My Brother, The Bear…

The youngest sibling craves attention while older siblings are rightly convinced that they are always over-indulged; hence, my ‘little’ brother Andrew… or ‘The Bear’ as he is known to friends and radio audiences… has become our entertainer! This bear now dances for all family gatherings… and with his keen eye and humorous take on life… he always amuses and never lets us down. This is the speech he delivered with love for my recent 60th celebration… and yes, he does deserve attention for it. Enjoy!

The Bear

Andrew’s Speech for Fiona – by Andrew Reynolds,  24 June 2017

When Fiona asked me to say something at her 60th birthday my first reaction was of course…… NO!

Last year, at Rob’s 60th I said a few words which were both entertaining and keenly insightful therefore felt there was no good reason to ruin my record…..but, upon reflection I was really left with no alternative…..

Had I remained silent this year, had I kept my thoughts to myself this could have resulted in Fiona being somehow in Rob’s shadow?

That’s not how it works?

This is not the natural order?

So where do I start when it comes to my MUCH, MUCH, MUCH, MUCH, MUCH, OLDER sister when celebrating this milestone? Let’s begin with the question?

Do you know Fiona Steel????

Now most of you may expect the person making this inquiry could be a member of the constabulary…. Or perhaps a barman???

On this occasion it was actually a primary teacher at a school in Terrey Hills. The teacher was discussing art with my daughter, getting the children excited about a creative expert visiting the school and Georgia asked if it was Fiona? The teacher’s reply, “Do You Know Fiona Steel” offered a small degree of fame for Georgia, being the niece of this education department celebrity, the other was Fiona imprinting her love and appreciation of art onto both my daughters something continues to drive their interests today.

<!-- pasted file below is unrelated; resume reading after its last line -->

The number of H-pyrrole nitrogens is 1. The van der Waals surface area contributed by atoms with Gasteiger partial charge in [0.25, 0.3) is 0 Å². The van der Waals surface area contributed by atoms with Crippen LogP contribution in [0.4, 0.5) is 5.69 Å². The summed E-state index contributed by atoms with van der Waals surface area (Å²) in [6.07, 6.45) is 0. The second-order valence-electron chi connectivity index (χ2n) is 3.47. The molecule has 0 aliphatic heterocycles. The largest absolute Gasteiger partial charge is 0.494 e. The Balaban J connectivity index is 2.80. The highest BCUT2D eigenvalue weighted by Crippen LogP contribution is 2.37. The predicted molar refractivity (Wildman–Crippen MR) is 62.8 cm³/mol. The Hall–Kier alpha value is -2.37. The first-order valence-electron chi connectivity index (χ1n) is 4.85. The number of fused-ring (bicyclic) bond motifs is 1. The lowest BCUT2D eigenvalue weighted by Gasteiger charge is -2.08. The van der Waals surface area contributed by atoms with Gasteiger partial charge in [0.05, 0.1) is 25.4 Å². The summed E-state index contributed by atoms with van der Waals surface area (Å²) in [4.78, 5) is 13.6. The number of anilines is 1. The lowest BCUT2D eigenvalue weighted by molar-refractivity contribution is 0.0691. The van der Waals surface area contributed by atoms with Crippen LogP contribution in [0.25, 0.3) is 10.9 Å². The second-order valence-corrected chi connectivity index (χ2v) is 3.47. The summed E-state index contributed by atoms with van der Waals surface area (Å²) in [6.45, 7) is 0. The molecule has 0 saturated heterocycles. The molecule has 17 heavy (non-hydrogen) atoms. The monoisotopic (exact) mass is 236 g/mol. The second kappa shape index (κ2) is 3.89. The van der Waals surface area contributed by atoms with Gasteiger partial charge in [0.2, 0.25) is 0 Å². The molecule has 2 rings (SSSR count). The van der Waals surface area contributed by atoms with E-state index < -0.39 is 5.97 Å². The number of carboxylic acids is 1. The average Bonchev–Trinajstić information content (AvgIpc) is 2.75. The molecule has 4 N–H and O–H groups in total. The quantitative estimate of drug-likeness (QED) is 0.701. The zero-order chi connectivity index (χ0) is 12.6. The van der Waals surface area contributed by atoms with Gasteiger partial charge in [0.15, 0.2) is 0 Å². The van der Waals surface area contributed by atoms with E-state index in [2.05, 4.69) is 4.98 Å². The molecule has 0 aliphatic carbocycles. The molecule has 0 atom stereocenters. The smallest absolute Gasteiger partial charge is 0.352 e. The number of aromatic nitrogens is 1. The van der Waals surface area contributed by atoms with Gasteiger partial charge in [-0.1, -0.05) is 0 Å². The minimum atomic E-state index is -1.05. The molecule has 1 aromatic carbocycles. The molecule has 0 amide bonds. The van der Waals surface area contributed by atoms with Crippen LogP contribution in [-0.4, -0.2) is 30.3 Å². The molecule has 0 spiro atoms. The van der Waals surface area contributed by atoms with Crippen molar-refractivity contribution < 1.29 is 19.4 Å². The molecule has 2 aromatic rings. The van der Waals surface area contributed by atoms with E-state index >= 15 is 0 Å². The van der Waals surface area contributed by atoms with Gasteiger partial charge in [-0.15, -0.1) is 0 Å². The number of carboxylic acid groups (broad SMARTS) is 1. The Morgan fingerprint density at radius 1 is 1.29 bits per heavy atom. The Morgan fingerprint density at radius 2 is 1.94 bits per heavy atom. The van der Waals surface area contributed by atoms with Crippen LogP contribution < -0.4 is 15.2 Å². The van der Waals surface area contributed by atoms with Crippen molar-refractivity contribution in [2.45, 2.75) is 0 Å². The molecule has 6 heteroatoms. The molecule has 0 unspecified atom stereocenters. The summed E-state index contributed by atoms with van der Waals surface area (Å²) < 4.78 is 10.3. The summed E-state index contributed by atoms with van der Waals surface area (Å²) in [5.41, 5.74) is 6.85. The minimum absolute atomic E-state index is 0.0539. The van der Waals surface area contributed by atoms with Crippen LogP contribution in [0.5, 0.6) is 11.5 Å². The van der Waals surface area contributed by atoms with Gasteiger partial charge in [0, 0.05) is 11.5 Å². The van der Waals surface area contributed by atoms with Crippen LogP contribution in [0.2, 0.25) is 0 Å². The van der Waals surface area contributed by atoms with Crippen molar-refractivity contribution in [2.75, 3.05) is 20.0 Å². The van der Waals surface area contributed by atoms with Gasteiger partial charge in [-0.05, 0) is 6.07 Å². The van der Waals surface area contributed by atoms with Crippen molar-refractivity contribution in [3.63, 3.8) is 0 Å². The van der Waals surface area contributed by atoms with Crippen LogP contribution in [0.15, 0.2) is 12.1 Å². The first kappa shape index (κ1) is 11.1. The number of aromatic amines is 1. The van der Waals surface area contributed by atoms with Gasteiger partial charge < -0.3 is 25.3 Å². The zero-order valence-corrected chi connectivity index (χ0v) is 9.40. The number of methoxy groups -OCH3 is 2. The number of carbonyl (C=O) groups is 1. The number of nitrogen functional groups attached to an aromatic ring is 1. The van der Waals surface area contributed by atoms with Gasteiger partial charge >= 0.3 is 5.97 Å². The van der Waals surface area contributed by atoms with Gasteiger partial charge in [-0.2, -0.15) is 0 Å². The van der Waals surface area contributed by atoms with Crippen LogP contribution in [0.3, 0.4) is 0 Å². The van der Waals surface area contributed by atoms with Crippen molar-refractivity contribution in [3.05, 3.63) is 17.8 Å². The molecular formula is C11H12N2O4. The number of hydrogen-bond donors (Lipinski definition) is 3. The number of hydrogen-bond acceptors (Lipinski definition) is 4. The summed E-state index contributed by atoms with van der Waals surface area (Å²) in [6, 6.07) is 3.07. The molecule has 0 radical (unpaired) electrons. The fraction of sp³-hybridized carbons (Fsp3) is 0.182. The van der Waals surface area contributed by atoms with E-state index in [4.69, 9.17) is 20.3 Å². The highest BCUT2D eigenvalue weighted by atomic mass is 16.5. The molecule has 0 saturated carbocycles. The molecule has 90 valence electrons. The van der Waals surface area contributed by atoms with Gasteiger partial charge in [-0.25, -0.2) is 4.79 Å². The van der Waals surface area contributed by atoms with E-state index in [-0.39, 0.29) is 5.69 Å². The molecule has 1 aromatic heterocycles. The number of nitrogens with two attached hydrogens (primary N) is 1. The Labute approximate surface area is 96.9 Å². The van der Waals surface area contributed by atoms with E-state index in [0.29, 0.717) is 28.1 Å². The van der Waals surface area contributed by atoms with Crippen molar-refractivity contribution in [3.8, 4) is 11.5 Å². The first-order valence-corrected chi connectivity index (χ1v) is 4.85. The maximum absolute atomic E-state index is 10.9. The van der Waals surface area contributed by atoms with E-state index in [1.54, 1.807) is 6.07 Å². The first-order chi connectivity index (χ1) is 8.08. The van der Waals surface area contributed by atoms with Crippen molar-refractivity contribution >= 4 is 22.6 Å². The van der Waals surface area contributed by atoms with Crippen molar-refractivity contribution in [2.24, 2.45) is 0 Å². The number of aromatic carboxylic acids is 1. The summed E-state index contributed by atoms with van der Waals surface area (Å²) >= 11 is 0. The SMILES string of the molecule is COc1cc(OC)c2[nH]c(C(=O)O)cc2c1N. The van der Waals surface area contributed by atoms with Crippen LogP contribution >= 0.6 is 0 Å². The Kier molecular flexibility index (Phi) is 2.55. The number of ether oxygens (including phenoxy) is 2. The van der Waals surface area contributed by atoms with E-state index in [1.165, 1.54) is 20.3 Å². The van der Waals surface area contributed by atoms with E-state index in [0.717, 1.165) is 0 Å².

Art is very important to Fiona. She creates it. She encourages it. She makes money from it. No, much to Rob’s disappointment she has not sold any multi-million dollar masterpieces…… although art does tend to increase exponentially in value after the artist has…. you know, gone to the great wine cellar in the sky???? So as a MUCH, MUCH, MUCH, MUCH, MUCH, younger sibling there’s a few pieces I’ve tabbed for my collection just in case…..

Anyway, Fiona made a business of driving around to regional centres visiting schools like an artistic Jimmy Sharman and his famous travelling boxing tents. Hitting children and teachers alike with her creativity, pummeling them with her artistic techniques and head-butting them with her understanding of post modernist doctrines……

Too much????????

It is one thing to have a passion in your life but it’s truly admirable to turn it into your job. And this is not an uncommon theme with Fiona.

Many of you would know she is also a travel expert? Fiona turned her passion for spending Rob’s money overseas into another career opportunity, leading unsuspecting clients….. or, paying customers on jaunts around exotic foreign cities. Imagine Fiona taking on the responsibility of guiding tourists, looking after their safety and ensuring they return home in one piece?

I mean this is the woman who once finished a shower and dressed before realising she hadn’t rinsed the conditioner from her hair. Fiona has been known when confronted by hungry children….. her own…… to wave in the vicinity of the kitchen, encouraging them to “knock themselves out”. Like a modern-day Marie Antoinette.

So I’m sure the majority of her touring party could have returned…… but I guarantee they would have had a great time…….

……as long as they loved art galleries……… and bars….. Or art galleries with bars?

Fiona laughs because there are no art galleries without bars……… her experience.

More recently my sister returned to the classroom to educate foreign university students and help them adapt to Australian life. Fiona’s Facebook updates regularly show her introducing them to her favourite haunts around Sydney.

It must be something for those youngsters to return home and tell stories in their native tongue of the wonder that is Australia. They may not grasp our language entirely but I’m certain they’ll pronounce “pub”, “you shout” and “art gallery” like an Aussie.                                                                 Video: typical educational outing

Now, I could spend all afternoon making jokes at Fiona’s expense ….. And I intend too but I also have some nice things to say.

If a child is a reflection of their parent then Fiona ….and Rob of course… have brought up three very fine young people. Nick, Prue and Max are kind, generous and intelligent. They’re also creative and have been known to drink a bit………